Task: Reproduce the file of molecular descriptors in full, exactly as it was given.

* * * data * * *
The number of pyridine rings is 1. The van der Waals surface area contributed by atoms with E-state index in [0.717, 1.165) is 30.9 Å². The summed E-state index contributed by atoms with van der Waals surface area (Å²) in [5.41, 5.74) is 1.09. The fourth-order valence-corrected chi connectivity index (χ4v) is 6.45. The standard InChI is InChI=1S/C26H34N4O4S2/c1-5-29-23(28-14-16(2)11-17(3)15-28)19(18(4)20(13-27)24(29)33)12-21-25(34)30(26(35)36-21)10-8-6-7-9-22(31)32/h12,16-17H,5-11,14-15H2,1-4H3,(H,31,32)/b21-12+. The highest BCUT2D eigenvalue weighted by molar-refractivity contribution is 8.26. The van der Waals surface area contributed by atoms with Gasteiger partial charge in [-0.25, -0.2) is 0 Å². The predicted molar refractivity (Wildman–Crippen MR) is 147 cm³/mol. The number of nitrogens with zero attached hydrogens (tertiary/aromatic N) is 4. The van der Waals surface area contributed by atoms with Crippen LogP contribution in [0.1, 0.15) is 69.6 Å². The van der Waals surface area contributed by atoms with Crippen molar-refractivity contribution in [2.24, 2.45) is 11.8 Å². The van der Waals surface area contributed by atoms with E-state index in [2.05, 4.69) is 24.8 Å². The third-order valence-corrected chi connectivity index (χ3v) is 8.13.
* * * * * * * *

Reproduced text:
The number of pyridine rings is 1. The van der Waals surface area contributed by atoms with E-state index in [0.717, 1.165) is 30.9 Å². The summed E-state index contributed by atoms with van der Waals surface area (Å²) in [5.41, 5.74) is 1.09. The fourth-order valence-corrected chi connectivity index (χ4v) is 6.45. The standard InChI is InChI=1S/C26H34N4O4S2/c1-5-29-23(28-14-16(2)11-17(3)15-28)19(18(4)20(13-27)24(29)33)12-21-25(34)30(26(35)36-21)10-8-6-7-9-22(31)32/h12,16-17H,5-11,14-15H2,1-4H3,(H,31,32)/b21-12+. The highest BCUT2D eigenvalue weighted by molar-refractivity contribution is 8.26. The van der Waals surface area contributed by atoms with Gasteiger partial charge in [-0.25, -0.2) is 0 Å². The predicted molar refractivity (Wildman–Crippen MR) is 147 cm³/mol. The number of nitrogens with zero attached hydrogens (tertiary/aromatic N) is 4. The van der Waals surface area contributed by atoms with Crippen LogP contribution in [0.1, 0.15) is 69.6 Å². The van der Waals surface area contributed by atoms with Crippen molar-refractivity contribution in [2.24, 2.45) is 11.8 Å². The van der Waals surface area contributed by atoms with E-state index in [2.05, 4.69) is 24.8 Å². The third-order valence-corrected chi connectivity index (χ3v) is 8.13.